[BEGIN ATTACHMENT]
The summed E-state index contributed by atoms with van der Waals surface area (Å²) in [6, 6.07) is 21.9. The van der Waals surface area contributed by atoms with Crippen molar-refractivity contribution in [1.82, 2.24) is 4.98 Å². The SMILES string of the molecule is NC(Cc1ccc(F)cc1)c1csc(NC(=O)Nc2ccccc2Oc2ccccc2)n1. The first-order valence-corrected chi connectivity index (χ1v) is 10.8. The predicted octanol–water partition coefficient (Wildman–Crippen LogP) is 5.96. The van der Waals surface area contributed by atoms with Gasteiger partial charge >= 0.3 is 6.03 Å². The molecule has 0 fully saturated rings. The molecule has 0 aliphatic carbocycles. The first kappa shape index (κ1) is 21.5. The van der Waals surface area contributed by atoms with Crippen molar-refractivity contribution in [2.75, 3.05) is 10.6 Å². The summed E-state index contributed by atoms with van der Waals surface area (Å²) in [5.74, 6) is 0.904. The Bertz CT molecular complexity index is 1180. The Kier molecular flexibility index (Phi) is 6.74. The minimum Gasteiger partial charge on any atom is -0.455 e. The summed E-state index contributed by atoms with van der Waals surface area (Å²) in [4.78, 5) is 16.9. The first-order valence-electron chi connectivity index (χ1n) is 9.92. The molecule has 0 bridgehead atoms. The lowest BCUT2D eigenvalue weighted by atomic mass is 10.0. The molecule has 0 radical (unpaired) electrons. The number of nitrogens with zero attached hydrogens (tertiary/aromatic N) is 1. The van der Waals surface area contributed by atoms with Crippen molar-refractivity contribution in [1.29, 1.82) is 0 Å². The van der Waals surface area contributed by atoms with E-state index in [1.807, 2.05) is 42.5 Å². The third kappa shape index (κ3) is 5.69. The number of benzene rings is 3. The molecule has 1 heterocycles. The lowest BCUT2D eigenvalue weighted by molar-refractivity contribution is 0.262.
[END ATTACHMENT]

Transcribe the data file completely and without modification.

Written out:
The summed E-state index contributed by atoms with van der Waals surface area (Å²) in [6, 6.07) is 21.9. The van der Waals surface area contributed by atoms with Crippen molar-refractivity contribution in [1.82, 2.24) is 4.98 Å². The SMILES string of the molecule is NC(Cc1ccc(F)cc1)c1csc(NC(=O)Nc2ccccc2Oc2ccccc2)n1. The first-order valence-corrected chi connectivity index (χ1v) is 10.8. The predicted octanol–water partition coefficient (Wildman–Crippen LogP) is 5.96. The van der Waals surface area contributed by atoms with Gasteiger partial charge >= 0.3 is 6.03 Å². The molecule has 0 fully saturated rings. The molecule has 0 aliphatic carbocycles. The first kappa shape index (κ1) is 21.5. The van der Waals surface area contributed by atoms with Crippen molar-refractivity contribution in [2.75, 3.05) is 10.6 Å². The summed E-state index contributed by atoms with van der Waals surface area (Å²) in [5.74, 6) is 0.904. The Bertz CT molecular complexity index is 1180. The Kier molecular flexibility index (Phi) is 6.74. The minimum Gasteiger partial charge on any atom is -0.455 e. The summed E-state index contributed by atoms with van der Waals surface area (Å²) in [4.78, 5) is 16.9. The first-order valence-electron chi connectivity index (χ1n) is 9.92. The molecule has 0 bridgehead atoms. The lowest BCUT2D eigenvalue weighted by atomic mass is 10.0. The molecule has 0 radical (unpaired) electrons. The number of nitrogens with zero attached hydrogens (tertiary/aromatic N) is 1. The van der Waals surface area contributed by atoms with Crippen molar-refractivity contribution in [1.29, 1.82) is 0 Å². The van der Waals surface area contributed by atoms with E-state index in [1.807, 2.05) is 42.5 Å². The third kappa shape index (κ3) is 5.69. The number of benzene rings is 3. The molecule has 1 heterocycles. The lowest BCUT2D eigenvalue weighted by molar-refractivity contribution is 0.262.